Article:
In a bid to thwart counterfeiters, MasterCard International is requiring that secret numbers be encoded on the magnetic strips of all its credit cards.
MasterCard said it has already used the security procedure to impede notorious counterfeiting rings in southeast Asia.
"Because of the success rate, we felt there would be some value in implementing it worldwide," said Joel S. Lisker, the association's senior vice president for security and risk management in New York.
Rise in Losses from Fake Cards
Counterfeiting is the second-costliest type of fraud for MasterCard issuers, after card theft. Worldwide losses totaled $37 million this year through June, up 54% from a year earlier. Stolen cards, by comparison, caused $41 million in losses in the first half, down 18%.
While fraud has long been a major expense for MasterCard, it is showing signs of flattening out. Losses last year amounted to $460 million, up 23% from 1991. But in the first half of this year, fraud cost $164 million, about the same as a year earlier.
Banks will be required to incorporate the security technology - called CVC, for "card validation code" - on all cards issued after January.
Banks will also be required to use a package of other design changes, called the "enhanced security card features," aimed at making it harder for counterfeiters to change account numbers and expiration dates embossed on genuine cards.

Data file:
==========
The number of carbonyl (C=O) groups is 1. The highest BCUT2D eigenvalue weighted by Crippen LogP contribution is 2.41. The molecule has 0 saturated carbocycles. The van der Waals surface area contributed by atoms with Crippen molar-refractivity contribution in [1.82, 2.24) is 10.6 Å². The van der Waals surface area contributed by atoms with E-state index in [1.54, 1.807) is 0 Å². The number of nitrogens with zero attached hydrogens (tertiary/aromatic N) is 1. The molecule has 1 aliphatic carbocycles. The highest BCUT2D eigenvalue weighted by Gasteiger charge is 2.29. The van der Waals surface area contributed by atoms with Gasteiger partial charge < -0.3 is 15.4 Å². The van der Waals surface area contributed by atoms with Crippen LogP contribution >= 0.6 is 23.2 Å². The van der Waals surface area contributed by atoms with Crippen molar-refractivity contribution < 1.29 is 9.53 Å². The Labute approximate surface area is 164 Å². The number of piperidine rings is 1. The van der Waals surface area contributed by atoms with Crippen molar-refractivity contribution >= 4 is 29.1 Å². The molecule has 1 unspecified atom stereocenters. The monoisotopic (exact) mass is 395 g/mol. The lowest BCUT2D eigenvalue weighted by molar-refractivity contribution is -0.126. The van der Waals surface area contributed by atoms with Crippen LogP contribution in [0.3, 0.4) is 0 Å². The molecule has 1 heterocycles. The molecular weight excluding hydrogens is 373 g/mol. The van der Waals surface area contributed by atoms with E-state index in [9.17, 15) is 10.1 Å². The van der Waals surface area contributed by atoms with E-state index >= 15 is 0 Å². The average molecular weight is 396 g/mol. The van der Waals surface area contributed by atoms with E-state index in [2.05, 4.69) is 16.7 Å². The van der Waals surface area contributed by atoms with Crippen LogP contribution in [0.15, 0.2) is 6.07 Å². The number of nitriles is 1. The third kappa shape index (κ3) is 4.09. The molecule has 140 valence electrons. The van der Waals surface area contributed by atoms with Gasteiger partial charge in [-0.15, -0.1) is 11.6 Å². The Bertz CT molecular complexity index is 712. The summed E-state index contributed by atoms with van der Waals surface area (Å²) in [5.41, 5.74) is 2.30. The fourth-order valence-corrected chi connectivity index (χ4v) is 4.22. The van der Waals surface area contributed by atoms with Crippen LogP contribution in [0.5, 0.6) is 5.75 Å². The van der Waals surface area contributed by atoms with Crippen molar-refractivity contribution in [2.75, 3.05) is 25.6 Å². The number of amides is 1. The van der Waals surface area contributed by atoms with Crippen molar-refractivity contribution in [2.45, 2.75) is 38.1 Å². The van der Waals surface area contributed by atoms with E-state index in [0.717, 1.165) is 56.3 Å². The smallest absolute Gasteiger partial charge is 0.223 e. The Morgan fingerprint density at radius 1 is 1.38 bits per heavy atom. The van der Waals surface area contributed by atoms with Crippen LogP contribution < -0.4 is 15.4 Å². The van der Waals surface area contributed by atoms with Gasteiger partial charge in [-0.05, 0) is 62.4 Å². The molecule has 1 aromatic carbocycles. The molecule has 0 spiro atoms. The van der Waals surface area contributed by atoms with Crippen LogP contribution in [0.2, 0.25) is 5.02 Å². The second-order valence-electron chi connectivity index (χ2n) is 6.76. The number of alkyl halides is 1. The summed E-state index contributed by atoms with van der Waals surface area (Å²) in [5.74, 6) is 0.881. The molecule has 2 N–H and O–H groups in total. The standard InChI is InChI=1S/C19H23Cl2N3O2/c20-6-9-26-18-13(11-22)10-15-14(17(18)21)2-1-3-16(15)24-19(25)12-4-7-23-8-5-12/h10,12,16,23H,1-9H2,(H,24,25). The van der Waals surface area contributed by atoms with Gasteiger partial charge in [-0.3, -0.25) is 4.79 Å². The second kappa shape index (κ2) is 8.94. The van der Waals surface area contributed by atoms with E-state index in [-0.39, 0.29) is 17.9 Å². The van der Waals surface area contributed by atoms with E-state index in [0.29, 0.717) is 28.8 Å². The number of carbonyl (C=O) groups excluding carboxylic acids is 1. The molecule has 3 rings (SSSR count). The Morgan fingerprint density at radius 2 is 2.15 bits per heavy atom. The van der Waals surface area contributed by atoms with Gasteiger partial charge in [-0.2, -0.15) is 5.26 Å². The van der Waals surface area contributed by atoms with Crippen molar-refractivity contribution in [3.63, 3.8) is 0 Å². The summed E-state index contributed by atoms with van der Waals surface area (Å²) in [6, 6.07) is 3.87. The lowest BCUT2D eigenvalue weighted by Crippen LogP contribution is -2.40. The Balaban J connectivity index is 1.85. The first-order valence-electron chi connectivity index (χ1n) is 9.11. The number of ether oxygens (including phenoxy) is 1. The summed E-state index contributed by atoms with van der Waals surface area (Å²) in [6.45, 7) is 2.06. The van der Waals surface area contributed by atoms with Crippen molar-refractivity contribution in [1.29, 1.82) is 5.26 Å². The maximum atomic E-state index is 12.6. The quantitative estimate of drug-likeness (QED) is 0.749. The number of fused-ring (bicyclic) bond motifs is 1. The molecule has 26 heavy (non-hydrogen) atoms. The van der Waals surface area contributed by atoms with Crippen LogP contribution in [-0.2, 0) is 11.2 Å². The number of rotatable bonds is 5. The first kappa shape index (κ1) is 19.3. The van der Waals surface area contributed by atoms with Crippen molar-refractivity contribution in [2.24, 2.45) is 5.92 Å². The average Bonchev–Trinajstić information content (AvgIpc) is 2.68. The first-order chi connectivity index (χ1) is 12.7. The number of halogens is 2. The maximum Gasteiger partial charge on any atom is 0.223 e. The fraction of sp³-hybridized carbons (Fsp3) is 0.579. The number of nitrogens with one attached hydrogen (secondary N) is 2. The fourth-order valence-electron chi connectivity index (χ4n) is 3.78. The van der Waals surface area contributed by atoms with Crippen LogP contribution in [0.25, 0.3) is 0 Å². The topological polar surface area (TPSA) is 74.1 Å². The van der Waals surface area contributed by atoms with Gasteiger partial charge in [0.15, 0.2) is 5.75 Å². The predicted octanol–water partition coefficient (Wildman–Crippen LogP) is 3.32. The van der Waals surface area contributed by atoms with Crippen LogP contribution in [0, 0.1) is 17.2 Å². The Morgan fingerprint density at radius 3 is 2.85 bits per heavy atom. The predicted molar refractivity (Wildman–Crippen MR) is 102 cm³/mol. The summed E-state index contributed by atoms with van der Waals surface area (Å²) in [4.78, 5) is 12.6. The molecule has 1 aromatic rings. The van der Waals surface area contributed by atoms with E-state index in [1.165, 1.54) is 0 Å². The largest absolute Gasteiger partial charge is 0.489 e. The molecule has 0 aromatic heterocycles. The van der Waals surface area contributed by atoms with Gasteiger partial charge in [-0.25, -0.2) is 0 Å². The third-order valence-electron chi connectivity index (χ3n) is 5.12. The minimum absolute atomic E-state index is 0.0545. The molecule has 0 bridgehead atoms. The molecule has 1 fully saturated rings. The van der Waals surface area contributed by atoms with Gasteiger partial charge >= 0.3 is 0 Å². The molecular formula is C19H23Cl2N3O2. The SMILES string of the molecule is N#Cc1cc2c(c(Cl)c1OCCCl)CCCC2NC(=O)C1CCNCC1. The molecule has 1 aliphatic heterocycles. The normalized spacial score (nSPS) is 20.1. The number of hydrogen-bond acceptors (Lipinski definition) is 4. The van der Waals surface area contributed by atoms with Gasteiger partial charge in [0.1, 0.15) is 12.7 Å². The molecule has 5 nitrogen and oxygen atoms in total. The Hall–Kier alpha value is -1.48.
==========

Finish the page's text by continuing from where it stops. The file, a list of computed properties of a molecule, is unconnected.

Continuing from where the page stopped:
Changes Called Inexpensive
The cost of the changes is minimal, according to Mr. Lisker.
Use of the procedures has been optional since 1988. Late last year, MasterCard required their use in the Asia-Pacific region. That step contributed to a 14% drop in the region's counterfeiting losses last year, to $22 million, Mr. Lisker said.
The card validation code is being used in 68 million of the 188 million MasterCards in circulation worldwide.
CVC is essentially the same as a technology that Visa USA and Visa International have embraced, called CVV for "card verification value." Both technologies entail the encoding of a three-digit number on bank cards' magnetic stripes.
The numbers are not visible on the face of the cards, but are algorithmically derived from the numbers that are visible, including the account numbers and expiration dates.
Counterfeit Cards Flagged
When card transactions are sent electronically from point of sale terminals to bank computers for authorization, the computers check for the proper CVC or CVV number.
MasterCard's Mr. Lisker said that skirting the security procedures requires a degree of sophistication beyond most criminals. The algorithm used to derive the code is said to be too difficult to crack. Thus the only way to get the numbers would be to use special computer equipment to read them from magnetic stripes, or to tap the computer phone lines that carry the codes.
Jerome Svigals, an electronic banking consultant in Redwood City, Calif, warned that the CVC and CVV technologies do nothing to protect the large number of card transactions that aren't authorized against a card issuer's computer database' He added that the technologies also do little to protect banks from poorly trained or dishonest merchants.